Apple tarts, Carrageen moss, barmbrack, jelly and ice-cream: we've a long and delicious list of Irish desserts and cake to choose from when it comes to sweet things. But just what exactly makes a dessert an Irish dessert? Dr Máirtin Mac Con Iomaire from the School of Culinary Arts and Food Technology at TU Dublin joined Petula Martyn on the Ray D'Arcy Show on RTÉ Radio 1 recently to discuss our puddings and cakes. (This piece includes excerpts from the conversation which have been edited for length and clarity - you can hear the discussion in full above).
First of all, what makes a dessert an Irish dessert? "Defining an Irish dessert depends on what you decide is Irish, and at what stage of Irish history you're talking about", says Mac Con Iomare. "If I'm thinking of growing up in the Seventies and Eighties in my home with my mother, I think of apple tart for sure. It was not just any apple tart, it's an apple tart that my mother always put cloves in. It had a real flaky pastry. To this day, I have that madeleine moment when I taste a slice of me mother's tart.
"But if you went back further, maybe 200 years or something like that, you had different things. This idea about what an Irish dessert is, it's very difficult because it depends on time, it depends on place, it depends on class, it depends on geography, it depends on everything.
One very traditional Irish dessert would be Carrageen moss. "It's a type of seaweed", explains Mac Con Iomaire. "You harvest it at low tide, then you have to wash it in lots of cold water, and dry it out in the sun and bleach it. Once it's dried, it lasts for quite a long time, and basically it sets milk. You cook some milk, maybe put a little bit of lemon rind or something in the milk to flavor it, then bit of sugar, set it with the Carrageen moss, and that's it. It's basically a version of an Irish panna cotta as such.
"It's also meant to be very, very good for you, very good for your stomach. It's got iodine in it and all that sort of stuff. You would probably traditionally serve it with some compote and all that sort of stuff, or some form of jam or fruits"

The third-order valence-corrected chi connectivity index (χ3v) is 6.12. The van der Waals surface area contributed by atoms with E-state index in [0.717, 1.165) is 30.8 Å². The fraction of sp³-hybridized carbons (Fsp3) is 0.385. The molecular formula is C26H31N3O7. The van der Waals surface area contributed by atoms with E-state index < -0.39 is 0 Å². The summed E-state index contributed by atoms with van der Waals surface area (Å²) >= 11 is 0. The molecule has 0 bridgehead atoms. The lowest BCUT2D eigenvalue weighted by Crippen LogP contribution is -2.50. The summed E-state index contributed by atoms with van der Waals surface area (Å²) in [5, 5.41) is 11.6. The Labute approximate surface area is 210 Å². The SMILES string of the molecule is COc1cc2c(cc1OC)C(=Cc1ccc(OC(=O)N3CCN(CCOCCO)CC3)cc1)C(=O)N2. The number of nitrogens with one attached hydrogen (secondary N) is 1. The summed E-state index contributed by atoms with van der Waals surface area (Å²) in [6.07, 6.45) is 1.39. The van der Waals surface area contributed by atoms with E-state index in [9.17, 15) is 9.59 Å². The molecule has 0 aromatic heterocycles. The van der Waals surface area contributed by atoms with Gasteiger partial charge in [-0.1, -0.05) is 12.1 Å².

The barmbrack and traditional fruitcakes are also very much our own desserts. "Barmbrack is definitely Irish", says Mac Con Iomaire. "Barmbrack gets its name from bairin breac. Bairin is the Irish for load and breac means speckled so the little currents in the barmbrack make it a speckled loaf. We associate it with Halloween, along with the champ, and other food like that.
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From RTÉ Radio 1's Today With Claire Byrne, Ann Marie Dunne from the School of Culinary Arts and Food Technology at TU Dublin on iconic desserts
"Between the porter cakes, the Christmas cake and Simnel cake at Easter, there's a lot of these traditional fruitcakes that would have been a way to preserve eggs and preserve fruit over the long winter. The hens would have not laid at winter time before we had rural electrification so these foods were forms of preservation."
Some of the desserts we think of as traditional are actually a lot more recent than we think. "Crumble is quite a relatively new thing, from around the time of the Second World War, and there doesn't seem to be a huge history of crumbles before that", says Mac Con Iomaire.
"If you have a tart, it could be an apple tart, rhubarb tart, blackberry tart, gooseberry tart, apple and blackberry tart. Sometimes, they used to put ginger with rhubarb. There's certain sort of spices and stuff that go with certain fruits or certain desserts, that are very sort of traditionally Irish you could say. Things like caraway seeds have a certain nuance, particularly up or down the northwestern counties of Ireland. I remember my granny used to always put caraway seeds in scones.
"Think of fresh Wexford strawberries, just mixed with fresh Irish cream and broken up meringues. I'm sure you have had it, it's dessert done in a second. You couldn't beat it. A lot of people used to eat the various milk puddings, particularly anyone who went to boarding school or had any sort of institutional catering. They would remember rice puddings or semolina or any of these sort of milk-type puddings that were a great way of getting some nutrients in you, filling you up, and all that sort of stuff, and yet they were quite cheap."